Seat Belts, Rocket Sleds and the Fastest Man on Earth

Rocket Sled at Yanks Air Museum

October 14, 1947, marked a turning point in history when Charles “Chuck” Yeager’s famed flight in the Bell X-1 ushered in the supersonic age. Aircraft design continued to develop and speed records continued to be broken. There was initially, relatively limited knowledge of the effects of supersonic speeds on the human body. The need for more detailed studies was readily apparent and no single individual became more recognized for their contributions to the growing field of aviation medicine than Colonel John Stapp.

His work on the effects of decompression sickness, deceleration and overall survivability proved groundbreaking. His research led to new designs that ensured that pilots, crews, and passengers could travel at considerably faster speeds in relative safety. Stapp’s commitment to test new theories and designs saw him frequently volunteering to ride the rocket powered sleds. The test resulted in numerous injuries including broken bones, lost fillings, and bleeding retinas. His test in 1954 at Holloman Air Force Base became famous when he set a new land speed record and earned the moniker “the fastest man on earth”. The research proved crucial to the United States’ success during the Space Race. Also, the modern three-point seat belt systems found in most vehicles today have direct origins in this research.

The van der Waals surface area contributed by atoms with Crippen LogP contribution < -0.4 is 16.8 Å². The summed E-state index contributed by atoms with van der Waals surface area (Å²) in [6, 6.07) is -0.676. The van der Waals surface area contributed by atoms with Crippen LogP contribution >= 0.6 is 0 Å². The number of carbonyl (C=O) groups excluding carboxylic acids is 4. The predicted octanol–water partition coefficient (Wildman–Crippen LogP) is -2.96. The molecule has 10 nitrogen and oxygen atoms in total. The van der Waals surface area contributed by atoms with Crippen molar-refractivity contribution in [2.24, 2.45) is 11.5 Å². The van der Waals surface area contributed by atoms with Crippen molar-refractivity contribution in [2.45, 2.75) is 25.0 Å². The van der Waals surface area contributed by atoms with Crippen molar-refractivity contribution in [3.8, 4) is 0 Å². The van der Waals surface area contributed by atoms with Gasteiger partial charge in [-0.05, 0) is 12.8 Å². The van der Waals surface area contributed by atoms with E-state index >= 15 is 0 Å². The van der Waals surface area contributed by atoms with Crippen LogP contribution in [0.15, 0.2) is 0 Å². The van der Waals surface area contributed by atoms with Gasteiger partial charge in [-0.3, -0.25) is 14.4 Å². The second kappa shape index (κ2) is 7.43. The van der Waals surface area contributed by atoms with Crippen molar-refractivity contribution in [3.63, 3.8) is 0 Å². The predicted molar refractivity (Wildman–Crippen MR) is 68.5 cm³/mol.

Seen here is a rocket sled used at Holloman Air Force Base to test the design for the experimental YA-10B Thunderbolt II, a two-seat, night/adverse weather variant of the famed A-10 Thunderbolt II. Only one YA-10B prototype was completed which now resides at Edwards Air Force Base.

John Stapp Rocket Sled at Yanks Air Museum
Colonel John Stapp
"The Fastest Man on Earth"
rocket sled test